Dr. Xiong authored A Divide Quantified—Exploring the Relationship between ICT Infrastructure Diffusion and Income Inequality. Information and communication technology (ICT) has the potential to address and reduce income inequality. However, since 1980, income inequality in the United States has caused concerns for researchers, policymakers and the public. Entrepreneurs and managers can take advantage of information technologies, while those in the middle and the bottom see fewer benefits. Meanwhile, countries such as Iceland are more capable of using ICT infrastructure to reduce income inequality, which contributes to the well-being of its citizens. This research study explores the relationship between infrastructure diffusion and income inequality through Rogers’s diffusion of innovations theory.

Our Computer Information Systems programs have curricula that promote solid business acumen and technical fundamentals, arming students with a unique blend of knowledge, and enabling them to serve as the vital bridge between professionals in functional business areas and information technology (IT). We offer a Bachelor of Science in Business Administration (BSBA) in Computer Information Systems. The department fosters a collegial and collaborative work environment, in which we engage with our students to promote academic and professional excellence.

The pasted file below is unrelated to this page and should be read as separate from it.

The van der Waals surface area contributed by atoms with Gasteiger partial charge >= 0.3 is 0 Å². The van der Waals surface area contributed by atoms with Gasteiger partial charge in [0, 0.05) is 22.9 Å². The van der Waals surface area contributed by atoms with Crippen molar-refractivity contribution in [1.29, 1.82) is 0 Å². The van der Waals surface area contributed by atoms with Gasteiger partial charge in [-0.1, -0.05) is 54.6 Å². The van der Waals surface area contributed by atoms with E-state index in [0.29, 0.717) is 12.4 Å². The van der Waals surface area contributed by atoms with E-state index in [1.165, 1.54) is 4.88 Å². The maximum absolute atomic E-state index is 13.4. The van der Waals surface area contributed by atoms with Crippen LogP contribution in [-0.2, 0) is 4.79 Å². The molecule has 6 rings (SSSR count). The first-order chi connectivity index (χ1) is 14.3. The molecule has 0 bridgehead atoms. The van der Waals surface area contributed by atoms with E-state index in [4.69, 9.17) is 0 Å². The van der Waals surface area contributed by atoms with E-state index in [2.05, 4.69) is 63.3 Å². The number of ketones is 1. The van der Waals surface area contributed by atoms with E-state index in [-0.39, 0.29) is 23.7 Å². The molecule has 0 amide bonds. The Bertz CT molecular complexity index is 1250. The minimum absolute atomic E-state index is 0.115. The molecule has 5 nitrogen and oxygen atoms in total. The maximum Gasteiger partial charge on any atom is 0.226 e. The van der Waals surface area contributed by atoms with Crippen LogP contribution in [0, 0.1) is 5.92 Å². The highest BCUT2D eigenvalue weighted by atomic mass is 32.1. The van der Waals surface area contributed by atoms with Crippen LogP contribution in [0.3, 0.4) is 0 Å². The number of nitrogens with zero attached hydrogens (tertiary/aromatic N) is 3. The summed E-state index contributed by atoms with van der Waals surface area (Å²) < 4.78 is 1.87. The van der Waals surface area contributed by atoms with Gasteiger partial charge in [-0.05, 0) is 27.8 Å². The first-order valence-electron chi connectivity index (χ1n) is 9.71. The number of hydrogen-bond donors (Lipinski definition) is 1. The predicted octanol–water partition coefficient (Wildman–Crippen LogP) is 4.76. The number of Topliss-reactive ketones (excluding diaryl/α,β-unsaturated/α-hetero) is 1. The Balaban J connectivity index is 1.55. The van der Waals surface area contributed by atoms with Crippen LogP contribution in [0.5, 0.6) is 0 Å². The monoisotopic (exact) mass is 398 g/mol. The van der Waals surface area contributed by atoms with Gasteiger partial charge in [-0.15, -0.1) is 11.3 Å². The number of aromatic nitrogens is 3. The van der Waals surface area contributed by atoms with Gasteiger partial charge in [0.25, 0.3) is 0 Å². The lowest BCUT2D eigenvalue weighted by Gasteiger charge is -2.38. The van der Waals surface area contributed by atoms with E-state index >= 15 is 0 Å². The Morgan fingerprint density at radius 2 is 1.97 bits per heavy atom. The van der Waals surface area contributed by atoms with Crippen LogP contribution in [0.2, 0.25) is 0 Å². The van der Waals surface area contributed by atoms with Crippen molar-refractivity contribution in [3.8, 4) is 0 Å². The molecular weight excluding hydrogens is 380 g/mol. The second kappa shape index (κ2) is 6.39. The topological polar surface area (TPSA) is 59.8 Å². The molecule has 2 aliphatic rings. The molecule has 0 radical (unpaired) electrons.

Dr. Wei Xie Dr. Jason Xiong Additional Publications by the Computer Information Systems Department can be found here Dr. Lakshmi Iyer
Dr. Jeffrey P. Kaleta


Dr. Arif authored New Sports Facilities Do Not Drive Migration Between US Cities. Governments provide substantial subsidies for the construction and operation of professional sports facilities in North America. Local politicians, developers, team owners, and fans argue that the new sports facilities create tangible economic benefits, including employment, income, tax revenues, etc. This study explores whether new sports facilities attract more migrants within US metropolitan areas. We find no evidence that new sports facility openings or spending on new facilities attract more migrants. However, we find some weak evidence that new sports facilities discourage migration inflows. We conclude that spending on stadiums is ineffective in attracting migrants. The opportunity cost associated with stadium construction likely reduces the ability of MSAs to attract migrants through the provision of other amenities or public goods.